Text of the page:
Americans don’t understand: China is not afraid of the US

Apr 26, 2024
China United States boxing gloves

China knows that, if it has to, it can stand alone and that it can defend itself. It knows, too, that most nations of the world, other than America (which is, despite itself, somewhat conflicted), want to do business with it; to connect with its growing confidence and with its strengthening brand of non-threatening, non-coercive, non-evangelistic power. Clearly, the Chinese are not afraid of the Americans. Just as clearly, the Americans don’t understand this.

They would give themselves a chance of understanding if they could just try to see China in terms other than of being a contender for America’s world heavyweight championship of dominance. Of seeing the Chinese more in terms of where they have come from and what they have had to deal with along their tortuous way – not least, earlier on, with the ravages of western imperialism and its compliant Kuomintang. The Americans, having expended such huge resources to become the champion can’t see China’s aspiration in terms of being anything other than their own – to be the champion – despite an abundance of indicators to the contrary. This is, really, too bad.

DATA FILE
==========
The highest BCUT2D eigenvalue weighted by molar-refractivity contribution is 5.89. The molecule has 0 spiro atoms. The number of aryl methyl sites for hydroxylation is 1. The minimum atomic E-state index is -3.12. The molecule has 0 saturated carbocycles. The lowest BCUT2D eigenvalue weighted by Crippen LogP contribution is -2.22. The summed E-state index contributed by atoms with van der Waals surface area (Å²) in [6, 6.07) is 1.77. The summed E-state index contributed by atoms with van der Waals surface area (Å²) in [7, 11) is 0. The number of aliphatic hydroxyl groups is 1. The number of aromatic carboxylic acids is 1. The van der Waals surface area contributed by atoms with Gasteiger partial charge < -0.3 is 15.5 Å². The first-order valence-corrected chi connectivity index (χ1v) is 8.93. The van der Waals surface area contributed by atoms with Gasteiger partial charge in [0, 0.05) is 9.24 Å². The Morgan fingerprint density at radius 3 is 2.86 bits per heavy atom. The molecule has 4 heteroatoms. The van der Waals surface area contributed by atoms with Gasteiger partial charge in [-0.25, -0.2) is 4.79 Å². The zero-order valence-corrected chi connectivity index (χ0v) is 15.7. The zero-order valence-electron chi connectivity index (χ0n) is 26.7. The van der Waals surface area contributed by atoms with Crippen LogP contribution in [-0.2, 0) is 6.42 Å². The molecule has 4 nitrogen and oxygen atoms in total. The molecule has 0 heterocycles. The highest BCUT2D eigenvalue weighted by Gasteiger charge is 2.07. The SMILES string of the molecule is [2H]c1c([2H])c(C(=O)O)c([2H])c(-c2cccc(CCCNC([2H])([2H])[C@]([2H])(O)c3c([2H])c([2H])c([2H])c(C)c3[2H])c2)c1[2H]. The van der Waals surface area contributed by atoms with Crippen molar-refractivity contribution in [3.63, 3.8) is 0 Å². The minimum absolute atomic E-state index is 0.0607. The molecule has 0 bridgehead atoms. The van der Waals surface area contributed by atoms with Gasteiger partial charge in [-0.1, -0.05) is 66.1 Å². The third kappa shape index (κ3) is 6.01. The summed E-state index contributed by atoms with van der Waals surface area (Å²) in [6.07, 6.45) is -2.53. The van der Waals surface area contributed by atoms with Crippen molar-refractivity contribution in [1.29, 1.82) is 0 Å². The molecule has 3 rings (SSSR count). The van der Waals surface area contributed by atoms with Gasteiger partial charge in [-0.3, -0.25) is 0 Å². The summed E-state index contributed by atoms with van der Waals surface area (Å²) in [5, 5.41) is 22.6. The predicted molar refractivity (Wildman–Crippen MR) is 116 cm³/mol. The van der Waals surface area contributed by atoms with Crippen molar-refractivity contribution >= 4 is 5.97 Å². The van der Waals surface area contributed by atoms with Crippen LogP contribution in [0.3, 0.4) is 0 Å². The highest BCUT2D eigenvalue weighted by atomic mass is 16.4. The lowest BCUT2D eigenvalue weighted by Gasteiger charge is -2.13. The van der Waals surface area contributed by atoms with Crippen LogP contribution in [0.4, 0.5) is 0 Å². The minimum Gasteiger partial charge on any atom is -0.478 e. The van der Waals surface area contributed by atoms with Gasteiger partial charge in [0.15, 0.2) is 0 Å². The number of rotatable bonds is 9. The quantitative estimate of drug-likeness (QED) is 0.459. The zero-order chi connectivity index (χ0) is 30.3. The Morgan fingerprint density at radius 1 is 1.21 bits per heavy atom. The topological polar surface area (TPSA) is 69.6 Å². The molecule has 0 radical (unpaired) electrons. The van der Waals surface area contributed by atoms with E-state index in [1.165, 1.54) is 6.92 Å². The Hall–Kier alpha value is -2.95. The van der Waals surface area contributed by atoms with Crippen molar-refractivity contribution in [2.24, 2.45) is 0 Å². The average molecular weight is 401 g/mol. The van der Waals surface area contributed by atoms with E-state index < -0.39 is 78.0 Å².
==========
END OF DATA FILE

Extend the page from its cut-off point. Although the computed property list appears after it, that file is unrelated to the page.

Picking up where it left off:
Championship or not, they do know that the Chinese are up to it; that they are not shaking in their boots, and that they, the Americans, dare not take things much further than doing a bit of the Ali shuffle and blowing hard.

All the signs are in fact that China, as ready as it is, doesn’t want a fight. Not at all. Not with anyone. Perhaps not even Taiwan. That its abiding goal is to carry on with its impressive successes for its people and their future. Such as in the mighty growth of its middle class from 39.1 million in 2000 to 707 million in 2018 (Pew Research Centre) – that is, over fifty percent of the world’s middle class, twice the total population of America and almost thirty times Australia’s. Such as with its progress in social cohesion (taking the West’s reportage on Hong Kong with a grain of salt), science, industry, innovation, trade, and, yes, diplomacy and weapons. Such as in not having to tend the extensive, damaging and costly front lines of the American model, let alone even having the ambition to get up to the kind of antics it would take them to get there. All the while keeping the Americans and their pals at bay with little more than a third of the American defence budget.